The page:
This disorder was compounded by our expectations for all facets of our adulthood. We raised the bar so high and placed so many demands upon ourselves that at midlife we have to deal with many issues regarding our work, our marriage, our health, our lifestyle, and, most of all, how we will cope with our future. There is no question that Baby Boomer males must face up to the issues before us and be prepared to read, talk, and learn as much as possible about this new life experience.
All of the changes, our response to the changes, and our willingness to share these moments with our partner and other males, will be the basis of our successful move through Baby Boomer midway.
Sex and Sexual Dysfunction
Your Aging Partner
The Older Child
In Letty Cottin Pogrebin’s book, “Getting over Getting Older”, she refers to Supreme Court Justice Oliver Wendell Homes’ story of a train ride. This story puts the issue of memory into perspective in today’s world.
The train conductor asked Justice Holmes for his ticket but he couldn’t find it. He searched and searched with a puzzled look on his face. The conductor suddenly recognized him and gently said, “Never mind, sir, I’m sure you have it somewhere.” “Mr. Conductor”, replied Holmes, “the question is not where is my ticket, but where am I going?”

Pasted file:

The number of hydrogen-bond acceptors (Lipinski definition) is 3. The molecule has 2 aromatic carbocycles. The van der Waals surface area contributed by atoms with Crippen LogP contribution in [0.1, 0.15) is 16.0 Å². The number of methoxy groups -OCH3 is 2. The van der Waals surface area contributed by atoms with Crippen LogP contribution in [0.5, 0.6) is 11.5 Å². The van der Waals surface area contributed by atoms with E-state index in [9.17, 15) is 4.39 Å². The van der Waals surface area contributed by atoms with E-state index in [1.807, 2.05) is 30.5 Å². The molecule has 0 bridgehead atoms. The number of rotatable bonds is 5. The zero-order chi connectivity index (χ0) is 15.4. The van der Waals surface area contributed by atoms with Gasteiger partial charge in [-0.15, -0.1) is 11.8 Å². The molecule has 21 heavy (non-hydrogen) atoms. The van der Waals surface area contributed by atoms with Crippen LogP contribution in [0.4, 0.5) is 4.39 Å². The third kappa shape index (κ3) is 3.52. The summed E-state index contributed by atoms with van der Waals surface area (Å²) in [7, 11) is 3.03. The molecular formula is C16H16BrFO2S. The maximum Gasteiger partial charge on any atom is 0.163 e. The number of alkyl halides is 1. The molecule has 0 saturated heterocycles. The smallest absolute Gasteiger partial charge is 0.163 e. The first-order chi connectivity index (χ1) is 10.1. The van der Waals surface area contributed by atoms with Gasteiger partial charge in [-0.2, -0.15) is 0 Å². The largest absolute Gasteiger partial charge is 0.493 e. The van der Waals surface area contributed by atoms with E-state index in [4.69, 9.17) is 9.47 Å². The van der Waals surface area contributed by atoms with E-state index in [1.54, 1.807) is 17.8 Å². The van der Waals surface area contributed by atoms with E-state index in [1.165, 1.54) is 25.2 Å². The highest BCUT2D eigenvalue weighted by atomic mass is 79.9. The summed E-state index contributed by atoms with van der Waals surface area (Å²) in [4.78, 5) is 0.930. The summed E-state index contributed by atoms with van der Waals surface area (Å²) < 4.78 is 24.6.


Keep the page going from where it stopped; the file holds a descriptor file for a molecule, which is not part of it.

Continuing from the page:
Others authors, such as Joel and Lois Davitz in their book “Making It from Forty to Fifty?” describe this time of partners as “No other decade is more intriguing, complex, interesting and unsettled. Its characteristics are change, flux, crisis, growth and intense challenges. Other than childhood, no period has a greater impact on the balance of our lives, for at no time is anxiety coupled with so great a possibility for fulfillment.” I believe that we now see these challenges in our fifties but they are very true for those passing through midlife.